David S. Wisnia was a vocalist, composer, educator and beloved community leader. Later in life, he would use his powerful baritone to share with the world his remarkable tale of surviving the Holocaust through story and song, tracing his harrowing journey from young Polish singing star to Auschwitz prisoner to American liberator with the 101st Airborne. Cantor Wisnia’s remarkable singing voice helped save him in the Nazi concentration camp.
David was born in the town of Sochaczew, Poland on August 31, 1926. He was a star student of the Yavneh-Tarbut Hebrew School System and he had mastered multiple languages – including German, French, Yiddish, and Hebrew – by the age of 10. He received vocal training as a pupil of director/composer Maestro A.Z. Davidovich. David also learned from renowned Cantors Gershon Sirota and Moshe Koussevitsky, mentors who taught him how to blend Jewish tradition with an operatic style.
As young David’s singing career began to flourish, he and his family – father Eliahu, mother Machla, older brother Moshe and younger brother Dov – moved to the capital city of Warsaw. David was soon performing in synagogues, in theaters, and on Polish radio. But on September 1st, 1939, Germany invaded Poland and soon after, the local Jewish population was forced into a small section of the city that would become the Warsaw Ghetto. One day, David returned home to find his father, mother, and younger brother murdered by the Nazi SS. Eventually David was captured and taken by cattle-car to the Auschwitz-Birkenau concentration camp.
David was a prisoner of Auschwitz for close to 3 years. He stayed alive by singing to entertain the Nazi guards and cell block leaders. While in the notorious death camp, he composed two songs that became popular with the inmates. One song is in Polish, “Oswiecim” (Auschwitz), and the other is in Yiddish, “Dos Vaise Haizele” (The Little White House In The Woods). The songs are now on display at the Holocaust Museum in Washington DC. After being transferred to Dachau and surviving a Death March in December 1944, David managed to escape into the nearby woods. He was soon found and rescued by the American 101st Airborne Division. Joining with the 506th Parachute Infantry, he was adopted as their “Little Davey” and was able to put his language skills to work as an interpreter. He engaged actively in combat during the closing days of the war with Germany in 1945, transforming from a survivor to a liberator.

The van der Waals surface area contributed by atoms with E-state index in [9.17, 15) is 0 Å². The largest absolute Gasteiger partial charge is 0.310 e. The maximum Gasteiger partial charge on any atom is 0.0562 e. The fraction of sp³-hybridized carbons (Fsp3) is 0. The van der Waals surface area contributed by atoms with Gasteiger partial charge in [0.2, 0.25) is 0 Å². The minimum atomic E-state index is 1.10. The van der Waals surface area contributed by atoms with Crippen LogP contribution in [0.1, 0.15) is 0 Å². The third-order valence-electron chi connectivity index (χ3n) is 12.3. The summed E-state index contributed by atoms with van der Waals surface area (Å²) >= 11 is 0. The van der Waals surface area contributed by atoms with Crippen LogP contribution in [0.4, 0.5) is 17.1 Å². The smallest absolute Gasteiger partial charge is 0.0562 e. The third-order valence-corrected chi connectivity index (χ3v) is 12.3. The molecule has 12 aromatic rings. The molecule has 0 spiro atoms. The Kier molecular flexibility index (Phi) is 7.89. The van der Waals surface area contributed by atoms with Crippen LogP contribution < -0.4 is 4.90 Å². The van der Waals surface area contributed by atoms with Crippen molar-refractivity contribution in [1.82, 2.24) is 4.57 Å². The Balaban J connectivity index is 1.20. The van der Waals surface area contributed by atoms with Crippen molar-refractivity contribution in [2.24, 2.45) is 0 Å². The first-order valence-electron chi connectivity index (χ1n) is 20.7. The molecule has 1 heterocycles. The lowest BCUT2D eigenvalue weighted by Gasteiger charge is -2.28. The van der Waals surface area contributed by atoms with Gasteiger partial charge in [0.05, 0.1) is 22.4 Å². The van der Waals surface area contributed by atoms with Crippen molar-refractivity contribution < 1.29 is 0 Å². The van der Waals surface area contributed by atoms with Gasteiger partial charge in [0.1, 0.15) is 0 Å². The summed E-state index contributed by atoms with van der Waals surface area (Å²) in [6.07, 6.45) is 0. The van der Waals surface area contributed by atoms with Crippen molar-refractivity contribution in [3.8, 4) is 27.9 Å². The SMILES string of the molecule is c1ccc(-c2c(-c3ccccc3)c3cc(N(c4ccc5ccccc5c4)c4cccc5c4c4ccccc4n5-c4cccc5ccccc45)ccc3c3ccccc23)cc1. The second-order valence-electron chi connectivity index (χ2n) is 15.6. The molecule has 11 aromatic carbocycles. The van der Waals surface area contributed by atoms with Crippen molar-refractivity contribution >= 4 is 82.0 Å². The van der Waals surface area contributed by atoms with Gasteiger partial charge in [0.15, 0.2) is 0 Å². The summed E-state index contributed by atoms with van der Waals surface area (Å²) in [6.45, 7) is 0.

When the army brought him back with them to the United States in 1946, David set about building a new life in New York City. He began selling encyclopedias for the Wonderland of Knowledge company, eventually rising in the ranks to Vice President of Sales. He worked hard to support his wife, Hope, and their four children. He traveled often, but he always made sure to be home in time for Friday night Shabbat dinner – just as his father Eliahu had done for his family back in Sochaczew.
When the family moved to Pennsylvania, David and Hope helped grow a new thriving Jewish community in the Bucks County area. David served as Cantor of Temple Shalom in Levittown, PA for 28 years, and then as Cantor for Har Sinai Hebrew Congregation of Trenton, NJ for 23 years. After retiring, he remained an active part of the community, teaching classes on cantilation and Hebrew language, leading communities in prayer, and officiating for countless baby namings, bar/bat mitzvah ceremonies, weddings and funerals around the country. David also became a member of the American Conference of Cantors within the Union of American Hebrew Congregations.